For EGCG groups, after mice were subcutaneously implanted with osmotic minipump, EGCG at doses of 20 and 50 mg/kg/day was administered to mice by intraperitoneal injection for 4 weeks.
C57BL/6 mice were sacrificed by cervical dislocation and the thoracic aorta of each mouse was cut into two sections. One section was stored at -80°C for protein extraction. The other section was fixed with 4% paraformaldehyde overnight, and was then embedded in paraffin for immunofluorescence staining. Paraffin-embedded sections (8 μm thick) were cut every 200 μm length of thoracic aortas from the proximal thoracic aortas specimens.
Culture of rat primary aorta endothelial cells (RAECs)
RAECs were obtained as our described . Cells that experienced 3-5 passages were used for Ang II-induced senescence experiments performed in this manuscript.
For the replicative senescence, the cells then underwent serial passaging to reach senescence. The senescent status was verified by staining for SA-β-gal. 90% percent of the cells at 10 passages stained positive for SA-β-gal.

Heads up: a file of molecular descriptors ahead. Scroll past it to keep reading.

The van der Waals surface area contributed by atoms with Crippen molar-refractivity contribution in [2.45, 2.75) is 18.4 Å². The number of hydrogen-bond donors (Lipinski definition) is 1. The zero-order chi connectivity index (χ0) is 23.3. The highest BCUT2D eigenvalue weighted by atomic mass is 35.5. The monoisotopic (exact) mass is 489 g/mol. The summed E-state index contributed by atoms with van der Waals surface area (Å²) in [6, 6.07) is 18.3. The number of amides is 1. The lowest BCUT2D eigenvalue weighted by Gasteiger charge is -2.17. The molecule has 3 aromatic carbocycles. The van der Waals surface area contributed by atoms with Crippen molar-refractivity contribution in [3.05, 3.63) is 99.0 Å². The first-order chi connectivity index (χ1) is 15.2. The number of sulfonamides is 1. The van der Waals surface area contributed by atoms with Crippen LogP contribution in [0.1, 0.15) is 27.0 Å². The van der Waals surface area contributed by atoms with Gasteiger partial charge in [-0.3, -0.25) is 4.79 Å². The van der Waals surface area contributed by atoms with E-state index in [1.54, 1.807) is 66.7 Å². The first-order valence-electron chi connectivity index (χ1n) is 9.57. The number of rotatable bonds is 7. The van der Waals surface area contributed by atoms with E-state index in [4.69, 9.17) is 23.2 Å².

shRNA and overexpression lentivirus generation and infection
The sequences of shRNA targeting mouse Parp16 gene were as follows: mouse_Parp16_shRNA1_F: 5'-CCGGCAAGTGCCAAATCAAGAAGAACTCGAGTTCTTCTTGATTTGGCACTTGTTTTTG-3'; mouse_Parp16_shRNA1_R: 5'-AATTCAAAAACAAGTGCCAAATCAAGAAGAACTCGAGTTCTTCTTGATTTGGCACTTG-3'; mouse_Parp16_shRNA2_F: 5'-CCGGCCTGAACAAGACTTCTCTGTTCTCGAGAACAGAGAAGTCTTGTTCAGGTTTTTG-3'; mouse_Parp16_shRNA2_R: 5'-AATTCAAAAACCTGAACAAGACTTCTCTGTTCTCGAGAACAGAGAAGTCTTGTTCAGG-3'. The oligos contain the shRNA sequence flanked by sequences that are compatible with the sticky ends of EcoR I (NEB) and Age I (NEB). Forward and reverse oligos are annealed. Then pLKO.1 TRC Cloning Vector (Addgene) was digested with restriction endonucleases EcoR I and Age I. After that, the PARP16 insert and linearized plasmid were joined by T4-DNA ligase (NEB) and ligated into the pLKO.1 TRC Cloning Vector, producing a final plasmid that expresses the PARP16 shRNA.